1-Paul Linda best Cassiar Hwy - CopyLook at this couple. Do we appear dangerous? A threat to society?  At 2:30 a.m., after driving off the Matanuska ferry and showing our passports at Prince Rupert, B.C., customs, we were pulled out of the line and asked to exit our car while it was searched. Eventually (and with a smile), the border patrol guard gave us permission to proceed. After 3:00 a.m., we were driving the streets in rain and fog hoping to locate our hotel when a fine officer of the Royal Canadian Mounted Police turned on his lights and pulled us over for “weaving across the yellow line.” When he realized that we had not “been drinking,” but were strangers in a foreign land just off the ferry and seeking safe haven, he graciously gave us directions (with a smile).  The words of Ezekiel 34:12 are comforting: “As a shepherd seeks out his flock when he is among his sheep that have been scattered, so will I seek out my sheep, and I will rescue them from all places where they have been scattered on a day of clouds and thick darkness.”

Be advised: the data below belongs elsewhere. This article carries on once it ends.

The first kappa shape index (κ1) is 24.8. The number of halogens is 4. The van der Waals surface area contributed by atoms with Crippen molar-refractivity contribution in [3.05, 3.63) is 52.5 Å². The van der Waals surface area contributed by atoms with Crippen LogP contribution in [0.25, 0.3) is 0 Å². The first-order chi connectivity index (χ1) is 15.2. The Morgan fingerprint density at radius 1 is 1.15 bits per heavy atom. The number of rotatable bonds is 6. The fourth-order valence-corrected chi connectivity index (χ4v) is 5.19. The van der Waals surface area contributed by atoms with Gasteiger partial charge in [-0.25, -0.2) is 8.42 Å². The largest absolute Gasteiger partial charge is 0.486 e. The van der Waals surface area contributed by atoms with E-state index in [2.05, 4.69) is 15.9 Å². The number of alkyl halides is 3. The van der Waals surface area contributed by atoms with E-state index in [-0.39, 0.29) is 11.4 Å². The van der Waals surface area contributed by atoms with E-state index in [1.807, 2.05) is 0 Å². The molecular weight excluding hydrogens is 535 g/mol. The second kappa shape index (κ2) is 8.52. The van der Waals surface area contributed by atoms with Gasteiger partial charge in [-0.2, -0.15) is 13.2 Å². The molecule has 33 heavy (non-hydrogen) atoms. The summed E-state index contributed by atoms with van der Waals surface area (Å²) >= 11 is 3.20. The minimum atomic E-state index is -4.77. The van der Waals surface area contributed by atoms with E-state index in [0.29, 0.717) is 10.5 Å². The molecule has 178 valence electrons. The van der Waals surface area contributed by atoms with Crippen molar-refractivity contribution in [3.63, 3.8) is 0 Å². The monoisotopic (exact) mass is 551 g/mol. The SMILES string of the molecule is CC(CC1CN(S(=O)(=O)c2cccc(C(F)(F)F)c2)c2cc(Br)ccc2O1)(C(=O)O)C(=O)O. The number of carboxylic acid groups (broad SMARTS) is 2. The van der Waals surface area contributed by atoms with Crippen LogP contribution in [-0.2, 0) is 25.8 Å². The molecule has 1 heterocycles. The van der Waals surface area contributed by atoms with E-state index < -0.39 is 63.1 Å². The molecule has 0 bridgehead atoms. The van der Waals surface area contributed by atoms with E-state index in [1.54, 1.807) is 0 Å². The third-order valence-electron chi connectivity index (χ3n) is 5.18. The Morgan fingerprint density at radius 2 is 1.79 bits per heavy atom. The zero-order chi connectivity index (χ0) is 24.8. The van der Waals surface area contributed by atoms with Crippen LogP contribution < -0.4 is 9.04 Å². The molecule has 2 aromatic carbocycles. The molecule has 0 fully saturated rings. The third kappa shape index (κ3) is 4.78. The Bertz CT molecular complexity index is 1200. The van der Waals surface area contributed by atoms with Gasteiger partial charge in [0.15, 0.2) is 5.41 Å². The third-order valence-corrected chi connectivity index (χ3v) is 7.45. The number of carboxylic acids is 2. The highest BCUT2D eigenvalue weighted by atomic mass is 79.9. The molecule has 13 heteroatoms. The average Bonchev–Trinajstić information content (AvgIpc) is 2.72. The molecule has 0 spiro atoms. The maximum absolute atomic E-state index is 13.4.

22d-smouldering21-grapes at Osoyoos“So also the tongue is a small member, yet it boasts of great things. How great a forest is set ablaze by such a small fire! And the tongue is a fire . . .”  After crossing the border between British Columbia and Washington, we drove in dense smoke; in fact, the forest ground along our highway was still smoldering and I saw flames consuming a fallen tree. The acrid smell permeated our car and clothing. Here and there, it was evident that firefighters, national guardsmen, and neighbors joined to save a house from untamed and restless tongues of fire.  Our tongues are too often untamed and restless. With our tongues, “we bless our Lord and Father, and with it we curse people who are made in the image of God. From the same mouth come blessing and cursing. My brothers, these things ought not be so . . .” (James 3:5,10). Instead, like the grapevines that we saw persevering even as fires raged all around, may we bear the good fruit of mercy, patience and kindness.